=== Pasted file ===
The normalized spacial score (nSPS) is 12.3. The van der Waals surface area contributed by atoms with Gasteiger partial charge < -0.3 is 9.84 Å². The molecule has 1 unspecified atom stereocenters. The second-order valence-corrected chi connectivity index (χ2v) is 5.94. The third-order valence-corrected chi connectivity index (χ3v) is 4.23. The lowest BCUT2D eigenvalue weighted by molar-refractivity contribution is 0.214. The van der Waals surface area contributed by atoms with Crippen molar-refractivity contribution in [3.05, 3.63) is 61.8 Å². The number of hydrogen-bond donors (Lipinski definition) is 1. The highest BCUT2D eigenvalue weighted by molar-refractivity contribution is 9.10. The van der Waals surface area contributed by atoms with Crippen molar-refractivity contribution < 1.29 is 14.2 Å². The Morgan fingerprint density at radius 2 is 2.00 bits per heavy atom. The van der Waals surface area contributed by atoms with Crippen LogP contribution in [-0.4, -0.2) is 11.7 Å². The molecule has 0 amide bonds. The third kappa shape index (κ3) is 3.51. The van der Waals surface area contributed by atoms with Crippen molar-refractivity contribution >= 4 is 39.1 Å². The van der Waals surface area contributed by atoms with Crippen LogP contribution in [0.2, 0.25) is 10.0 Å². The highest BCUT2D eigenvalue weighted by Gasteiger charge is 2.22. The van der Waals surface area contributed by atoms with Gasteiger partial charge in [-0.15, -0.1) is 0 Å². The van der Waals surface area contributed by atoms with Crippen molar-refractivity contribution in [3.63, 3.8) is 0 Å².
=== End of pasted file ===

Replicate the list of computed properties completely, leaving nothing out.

The normalized spacial score (nSPS) is 12.3. The van der Waals surface area contributed by atoms with Gasteiger partial charge < -0.3 is 9.84 Å². The molecule has 1 unspecified atom stereocenters. The second-order valence-corrected chi connectivity index (χ2v) is 5.94. The third-order valence-corrected chi connectivity index (χ3v) is 4.23. The lowest BCUT2D eigenvalue weighted by molar-refractivity contribution is 0.214. The van der Waals surface area contributed by atoms with Crippen molar-refractivity contribution in [3.05, 3.63) is 61.8 Å². The number of hydrogen-bond donors (Lipinski definition) is 1. The highest BCUT2D eigenvalue weighted by molar-refractivity contribution is 9.10. The van der Waals surface area contributed by atoms with Crippen molar-refractivity contribution < 1.29 is 14.2 Å². The Morgan fingerprint density at radius 2 is 2.00 bits per heavy atom. The van der Waals surface area contributed by atoms with Crippen LogP contribution in [-0.4, -0.2) is 11.7 Å². The molecule has 0 amide bonds. The third kappa shape index (κ3) is 3.51. The van der Waals surface area contributed by atoms with Crippen molar-refractivity contribution >= 4 is 39.1 Å². The van der Waals surface area contributed by atoms with Crippen LogP contribution in [0.2, 0.25) is 10.0 Å². The highest BCUT2D eigenvalue weighted by Gasteiger charge is 2.22. The van der Waals surface area contributed by atoms with Gasteiger partial charge in [-0.15, -0.1) is 0 Å². The van der Waals surface area contributed by atoms with Crippen molar-refractivity contribution in [3.63, 3.8) is 0 Å².